We find out if the big-screen relationships we watched as kids stay with us long after the credits roll.
When I was seven years old, I fell for a much older man. He wore spandex pants, hair extensions and eye makeup. He was interested in a teenage girl, kidnapped her baby brother and even drugged her food. Yes, Jareth the Goblin King, David Bowie’s character in Labyrinth, was quite crushable in my young eyes.
That year, I listened to the Labyrinth soundtrack ad nauseam until my uncle gave me his David Bowie record collection. That’s when my daydreams of a life spent alongside a Goblin King husband (weird, I know) were replaced with fantasies of marrying a rock star (infinitely cooler). But what if I had continued to dream of a life with Jareth? Would I have eventually fallen for a manipulative creep—a real-life goblin, metaphorically speaking?
It has already been established that young people’s attitudes toward smoking and sex are influenced by film and popular culture—so it shouldn’t come as a shock that what we watch as teens impacts our views about love and relationships as well. The reason lies in the brain’s development—or lack thereof—explains Maria Nikolajeva, a professor of education at the University of Cambridge and an expert in literature for children and young adults. During the tumultuous teen years, our brains restructure; while our noggins still have a child’s capacity to learn and accumulate an enormous amount of information, we’re not yet able to sort and contemplate messages as adults do. But herein lies the key to Hollywood’s power over teens: Young brains do not distinguish between real-life memories and what we file away from books and films. They are all stored under the general heading of “memories.”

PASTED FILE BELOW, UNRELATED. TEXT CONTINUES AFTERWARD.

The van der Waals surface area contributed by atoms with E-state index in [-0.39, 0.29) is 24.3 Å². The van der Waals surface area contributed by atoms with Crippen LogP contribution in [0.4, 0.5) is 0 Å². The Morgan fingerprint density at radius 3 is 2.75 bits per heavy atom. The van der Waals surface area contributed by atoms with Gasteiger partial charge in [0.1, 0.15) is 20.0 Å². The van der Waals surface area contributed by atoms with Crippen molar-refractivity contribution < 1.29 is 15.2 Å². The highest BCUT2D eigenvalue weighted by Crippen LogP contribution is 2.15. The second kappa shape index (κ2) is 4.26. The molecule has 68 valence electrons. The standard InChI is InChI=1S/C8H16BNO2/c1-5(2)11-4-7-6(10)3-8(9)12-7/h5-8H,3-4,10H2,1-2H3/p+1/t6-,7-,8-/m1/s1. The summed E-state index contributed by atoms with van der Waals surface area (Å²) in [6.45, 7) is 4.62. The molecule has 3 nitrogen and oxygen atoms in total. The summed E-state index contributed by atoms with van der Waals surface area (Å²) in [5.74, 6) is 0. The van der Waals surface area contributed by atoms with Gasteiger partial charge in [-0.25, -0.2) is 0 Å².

So kids, who have very little experience with relationships to serve as a comparative counterpoint, end up giving more weight to the lessons learned from dramatic film plots. “Stories we [see] provide vicarious experience of things we have not yet met in real life—romantic love, for instance,” explains Nikolajeva. I believe it. Nothing seemed more exciting than creepy Jareth; so I understand why a vampire named Edward—with his awesome power and magnetic pull—could easily steal the hearts of young girls waiting to fall in love for the first time.
Do movies like Twilight portray unhealthy relationships or do they bare no impact at all? Read on to the next page...